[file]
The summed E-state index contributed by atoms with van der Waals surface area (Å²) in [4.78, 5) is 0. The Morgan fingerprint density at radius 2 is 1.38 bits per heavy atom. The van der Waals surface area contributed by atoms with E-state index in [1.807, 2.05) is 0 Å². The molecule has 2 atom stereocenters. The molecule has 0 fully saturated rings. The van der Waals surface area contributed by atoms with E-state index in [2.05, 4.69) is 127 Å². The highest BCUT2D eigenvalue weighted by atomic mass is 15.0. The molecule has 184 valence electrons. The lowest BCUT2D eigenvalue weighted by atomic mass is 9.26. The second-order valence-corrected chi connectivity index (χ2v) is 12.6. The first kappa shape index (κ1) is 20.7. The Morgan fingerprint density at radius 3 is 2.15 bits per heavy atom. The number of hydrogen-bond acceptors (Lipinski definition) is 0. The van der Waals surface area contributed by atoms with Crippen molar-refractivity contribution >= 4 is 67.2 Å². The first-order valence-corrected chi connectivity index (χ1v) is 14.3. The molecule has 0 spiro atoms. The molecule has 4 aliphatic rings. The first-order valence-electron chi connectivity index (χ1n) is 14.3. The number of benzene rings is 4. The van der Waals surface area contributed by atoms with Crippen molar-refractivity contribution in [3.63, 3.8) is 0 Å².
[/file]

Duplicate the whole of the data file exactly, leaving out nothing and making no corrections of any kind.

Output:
The summed E-state index contributed by atoms with van der Waals surface area (Å²) in [4.78, 5) is 0. The Morgan fingerprint density at radius 2 is 1.38 bits per heavy atom. The van der Waals surface area contributed by atoms with E-state index in [1.807, 2.05) is 0 Å². The molecule has 2 atom stereocenters. The molecule has 0 fully saturated rings. The van der Waals surface area contributed by atoms with E-state index in [2.05, 4.69) is 127 Å². The highest BCUT2D eigenvalue weighted by atomic mass is 15.0. The molecule has 184 valence electrons. The lowest BCUT2D eigenvalue weighted by atomic mass is 9.26. The second-order valence-corrected chi connectivity index (χ2v) is 12.6. The first kappa shape index (κ1) is 20.7. The Morgan fingerprint density at radius 3 is 2.15 bits per heavy atom. The number of hydrogen-bond acceptors (Lipinski definition) is 0. The van der Waals surface area contributed by atoms with Crippen molar-refractivity contribution >= 4 is 67.2 Å². The first-order valence-corrected chi connectivity index (χ1v) is 14.3. The molecule has 0 spiro atoms. The molecule has 4 aliphatic rings. The first-order valence-electron chi connectivity index (χ1n) is 14.3. The number of benzene rings is 4. The van der Waals surface area contributed by atoms with Crippen molar-refractivity contribution in [3.63, 3.8) is 0 Å².